Question: "If someone has been treated for cancer in one breast and develops calcifications in the other breast, do they have a greater chance of having breast cancer?"
Answer: The overall incidence of breast cancer in females is 1 in 9 or 11% over the course of a lifetime. It is second to lung cancer as the most common cancer in women.
If someone has been treated for cancer in one breast, then their chances of having a cancer in the opposite breast is increased by approximately three times to 1 in 3 (33%) over the course of a lifetime.
For this reason, all ladies who have had breast cancer are followed closely for the rest of their life by their treating physicians. The fact that someone has been treated for cancer in one breast and then develops calcifications in the other breast does not, however, mean that they necessarily have another breast cancer.
Microcalcifications in the breast will represent a benign process such as mastitis or fibrocystic disease 84% of the time. This means that 16% of the time, however, they could represent the early change of a pre-malignant or malignant process.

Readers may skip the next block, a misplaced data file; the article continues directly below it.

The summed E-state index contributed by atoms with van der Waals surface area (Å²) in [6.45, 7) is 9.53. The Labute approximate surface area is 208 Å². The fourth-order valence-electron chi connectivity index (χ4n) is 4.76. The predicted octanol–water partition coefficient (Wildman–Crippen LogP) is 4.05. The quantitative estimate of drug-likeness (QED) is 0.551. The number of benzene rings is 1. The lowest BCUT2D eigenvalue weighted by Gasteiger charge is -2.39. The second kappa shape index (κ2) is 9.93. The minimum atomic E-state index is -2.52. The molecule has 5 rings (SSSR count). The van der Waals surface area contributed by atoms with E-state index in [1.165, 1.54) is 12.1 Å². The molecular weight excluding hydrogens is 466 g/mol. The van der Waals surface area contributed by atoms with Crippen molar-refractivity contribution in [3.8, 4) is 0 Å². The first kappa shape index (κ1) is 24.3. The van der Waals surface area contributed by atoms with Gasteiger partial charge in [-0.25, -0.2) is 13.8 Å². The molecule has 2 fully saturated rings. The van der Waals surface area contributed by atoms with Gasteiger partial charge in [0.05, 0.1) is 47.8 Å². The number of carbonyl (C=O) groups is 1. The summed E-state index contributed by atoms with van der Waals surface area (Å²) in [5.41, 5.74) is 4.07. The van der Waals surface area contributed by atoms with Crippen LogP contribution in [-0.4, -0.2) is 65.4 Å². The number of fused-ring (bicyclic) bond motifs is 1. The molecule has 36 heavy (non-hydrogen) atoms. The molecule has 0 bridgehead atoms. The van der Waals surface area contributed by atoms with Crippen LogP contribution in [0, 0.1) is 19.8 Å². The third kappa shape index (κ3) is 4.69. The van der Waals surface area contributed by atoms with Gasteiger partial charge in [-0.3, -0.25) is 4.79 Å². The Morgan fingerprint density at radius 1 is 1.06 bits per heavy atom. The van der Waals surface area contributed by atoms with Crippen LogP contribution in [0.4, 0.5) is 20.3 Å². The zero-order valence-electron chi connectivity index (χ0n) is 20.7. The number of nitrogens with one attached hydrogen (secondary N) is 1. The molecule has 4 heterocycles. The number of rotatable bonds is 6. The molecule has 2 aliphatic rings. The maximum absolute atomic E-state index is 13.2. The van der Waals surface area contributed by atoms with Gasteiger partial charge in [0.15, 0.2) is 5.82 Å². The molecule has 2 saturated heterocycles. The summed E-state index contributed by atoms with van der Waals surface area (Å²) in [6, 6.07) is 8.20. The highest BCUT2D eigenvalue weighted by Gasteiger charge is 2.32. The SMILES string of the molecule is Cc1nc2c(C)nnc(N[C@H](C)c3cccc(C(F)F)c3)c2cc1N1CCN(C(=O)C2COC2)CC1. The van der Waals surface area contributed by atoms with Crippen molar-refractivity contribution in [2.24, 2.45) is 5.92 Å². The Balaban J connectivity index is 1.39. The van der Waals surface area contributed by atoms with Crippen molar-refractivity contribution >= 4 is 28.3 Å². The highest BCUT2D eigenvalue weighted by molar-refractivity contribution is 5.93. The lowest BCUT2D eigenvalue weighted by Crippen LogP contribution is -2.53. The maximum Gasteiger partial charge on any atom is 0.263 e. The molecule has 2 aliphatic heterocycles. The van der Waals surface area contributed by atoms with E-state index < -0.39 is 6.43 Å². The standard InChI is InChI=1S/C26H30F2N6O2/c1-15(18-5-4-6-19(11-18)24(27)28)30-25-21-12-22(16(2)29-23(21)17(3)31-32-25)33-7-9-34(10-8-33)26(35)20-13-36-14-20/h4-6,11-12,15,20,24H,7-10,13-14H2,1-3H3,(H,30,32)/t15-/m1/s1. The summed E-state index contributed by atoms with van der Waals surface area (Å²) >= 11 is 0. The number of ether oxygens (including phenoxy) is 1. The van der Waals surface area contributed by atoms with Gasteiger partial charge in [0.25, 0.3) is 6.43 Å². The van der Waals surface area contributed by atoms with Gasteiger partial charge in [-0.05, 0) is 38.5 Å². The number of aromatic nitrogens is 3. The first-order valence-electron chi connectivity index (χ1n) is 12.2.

For this reason, they are taken seriously and will need to be further evaluated. This evaluation is determined by your personal physician, but could include follow up x-rays, a core biopsy by the radiologist, or surgical excision by the surgeon.
If someone has
been treated for cancer in one breast and then develops a cancer in the other breast,
their chances of a cure are still very good if the cancer is caught early. The development
of a cancer in the opposite breast does not represent a recurrence or spread of the
original breast cancer, it is an entirely new cancer.
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